He is One alone in the upper and lower realms, just as He was alone prior to the six days of Creation, when nothing existed apart from G‑d; so too now, when all the worlds have come into being, He is still One alone since all of creation is naught before Him, as will be explained further. Even in the very place where this world — the heaven, the earth and all their host — was created, He alone then filled this space.

וגם עתה כן הוא לבדו בלי שום שינוי כלל, מפני שכל הנבראים בטלים אצלו במציאות ממש

The same is true now; He is One alone, without any change whatever. For in relation to Him, the very existence of all created beings is utterly nullified — so that from His perspective, as it were, everything remains just as it was prior to creation.

The Alter Rebbe here introduces an analogy which traces the early evolution of an idea or a desire from the moment that it first occurs in one’s mind and heart. At that stage the idea or desire is formless, not yet having the shape or form of words. It is pure desire, pure idea. The desire of an English-speaking person, for example, feels no different from that of a Hebrew speaker.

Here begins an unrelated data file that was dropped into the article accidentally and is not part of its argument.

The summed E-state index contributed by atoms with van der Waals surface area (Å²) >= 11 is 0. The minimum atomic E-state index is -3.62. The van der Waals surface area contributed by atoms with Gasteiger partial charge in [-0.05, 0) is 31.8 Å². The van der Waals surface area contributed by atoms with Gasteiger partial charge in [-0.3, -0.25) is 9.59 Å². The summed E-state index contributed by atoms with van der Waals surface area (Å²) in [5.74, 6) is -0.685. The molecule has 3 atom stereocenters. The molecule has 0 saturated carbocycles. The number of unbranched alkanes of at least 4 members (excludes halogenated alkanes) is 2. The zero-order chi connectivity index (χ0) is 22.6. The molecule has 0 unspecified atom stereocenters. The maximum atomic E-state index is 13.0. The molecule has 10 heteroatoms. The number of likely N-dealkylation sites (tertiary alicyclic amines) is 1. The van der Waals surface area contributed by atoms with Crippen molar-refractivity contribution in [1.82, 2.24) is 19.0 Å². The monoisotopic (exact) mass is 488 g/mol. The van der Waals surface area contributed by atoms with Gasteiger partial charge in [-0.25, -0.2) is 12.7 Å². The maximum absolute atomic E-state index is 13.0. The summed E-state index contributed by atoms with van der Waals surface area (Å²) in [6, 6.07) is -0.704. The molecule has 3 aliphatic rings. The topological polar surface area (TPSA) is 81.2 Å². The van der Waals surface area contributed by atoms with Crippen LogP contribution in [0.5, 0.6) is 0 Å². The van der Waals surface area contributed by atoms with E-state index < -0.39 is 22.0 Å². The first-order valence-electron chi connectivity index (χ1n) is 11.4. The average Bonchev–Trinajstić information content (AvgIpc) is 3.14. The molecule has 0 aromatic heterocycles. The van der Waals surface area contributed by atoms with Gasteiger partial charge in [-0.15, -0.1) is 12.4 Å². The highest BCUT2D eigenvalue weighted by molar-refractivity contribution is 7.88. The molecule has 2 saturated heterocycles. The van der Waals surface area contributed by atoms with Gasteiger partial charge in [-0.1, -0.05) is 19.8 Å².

It is only when it reaches the stage of applied, or practical thought, that the idea or desire takes on the form of what are called “letters of thought,” which may later be expressed in speech.

Now, the “letters” of thought and speech are, of course, seminally contained in the original idea or desire — it is only that at that point their existence is completely nullified; it is as though these “letters” were non-existent; only the idea or desire is felt.

Stated in the terms which the Alter Rebbe employs, the idea and desire are described as part of the “ten soul-powers,” of which three (ChaBaD) belong to the intellect, and seven (the middot) comprise one’s emotional range. These ten faculties are the “source and root” of thought and speech, for one thinks and speaks of that which he understands or feels. These faculties are called the “substance and essence of the soul,” in comparison with thought and speech which are merely the soul’s “garments,” i.e., its modes of external expression.